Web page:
Convict Cichlid - Coloring
The Convict Cichlid originates from Central America. It is also known as the Zebra Cichlid, but using this terminology creates confusion with the African Cichlids called Pseudotropheus Zebra. The Convict Cichlid is known by the scientific name Archocentrus nigrofasciatus and more recently by the name Cryptoheros nigrofasciatus. Convict Cichlids have blue-gray bodies with 8 or 9 dark bands in a pattern named after the stripes on prison clothing. They have a dark spot near their gills too. There are Black (which has a gray background), Pink (which has dark pink areas on a light pink background) and White variations (which have no stripes).
Convict Cichlid - Aquarium Setup
Convict Cichlids are among the most aggressive cichlids, both toward fish and toward anything else in the tank. They should be kept either alone or in groups of at least four. They will rearrange any decorations and plants in the tank. Water quality is not an issue for them. They will eat almost anything, including cichlid pellets, freeze-dried blood worms, flake foods, brine shrimp and small live fish.
Convict Cichlid - Compatibility:
Convict Cichlids are compatible with Green Terrors, Jack Dempseys, Red Devils, Texas Cichlids. Danios and Tin Foil Barbs are suggested as dither fish for them to chase. This may reduce aggression toward other cichlids, but it's a terrible life for dither fish.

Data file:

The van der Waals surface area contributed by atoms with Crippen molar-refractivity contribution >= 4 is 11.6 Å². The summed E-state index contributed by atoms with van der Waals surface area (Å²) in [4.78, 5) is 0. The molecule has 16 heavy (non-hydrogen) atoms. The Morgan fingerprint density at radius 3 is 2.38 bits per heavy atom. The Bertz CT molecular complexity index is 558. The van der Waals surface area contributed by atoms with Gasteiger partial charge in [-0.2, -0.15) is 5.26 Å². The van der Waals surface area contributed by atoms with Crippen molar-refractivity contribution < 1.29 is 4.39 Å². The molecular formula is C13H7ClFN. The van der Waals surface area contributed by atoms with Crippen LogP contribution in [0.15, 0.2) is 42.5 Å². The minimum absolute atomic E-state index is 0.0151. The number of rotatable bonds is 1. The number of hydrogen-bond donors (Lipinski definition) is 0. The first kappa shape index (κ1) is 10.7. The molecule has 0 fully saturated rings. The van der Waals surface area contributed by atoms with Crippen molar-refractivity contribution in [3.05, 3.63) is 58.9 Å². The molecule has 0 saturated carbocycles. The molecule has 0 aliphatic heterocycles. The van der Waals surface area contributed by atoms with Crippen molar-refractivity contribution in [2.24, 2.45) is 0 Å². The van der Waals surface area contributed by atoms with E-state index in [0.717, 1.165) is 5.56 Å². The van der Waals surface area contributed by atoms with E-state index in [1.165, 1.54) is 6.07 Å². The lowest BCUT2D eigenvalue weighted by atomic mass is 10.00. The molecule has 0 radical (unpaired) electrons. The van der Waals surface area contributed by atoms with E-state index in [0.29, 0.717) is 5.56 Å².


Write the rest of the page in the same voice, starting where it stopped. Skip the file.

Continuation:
Convict Cichlid - Profile
Scientific Name: Archocentrus nigrofasciatus
Temperature: 20 - 36 C; 68 - 97 F
pH: 7.0 - 8.0
Size: 10 cm; 4 inches
Life Span: 10 years
Breeding: Easy, Egg Layer
Convict Cichlid - Breeding
Females have yellow or pink on their bellies, while males are larger and can have a small bump on the forehead. Convicts are one of the easiest fish to breed and they are excellent parents. The pair becomes especially aggressive while breeding, so they should be moved to a separate tank. To initiate spawning, most sources agree that having Convicts and water are all thatís necessary - Convicts breed like rabbits. Although it is recommended to isolate Convicts for breeding, it is not necessary to isolate their young from their parents or from other fish. Convict parents can successfully guard hundreds of fry in a tank occupied by other cichlids. The fry should be fed finely ground flake food or powder.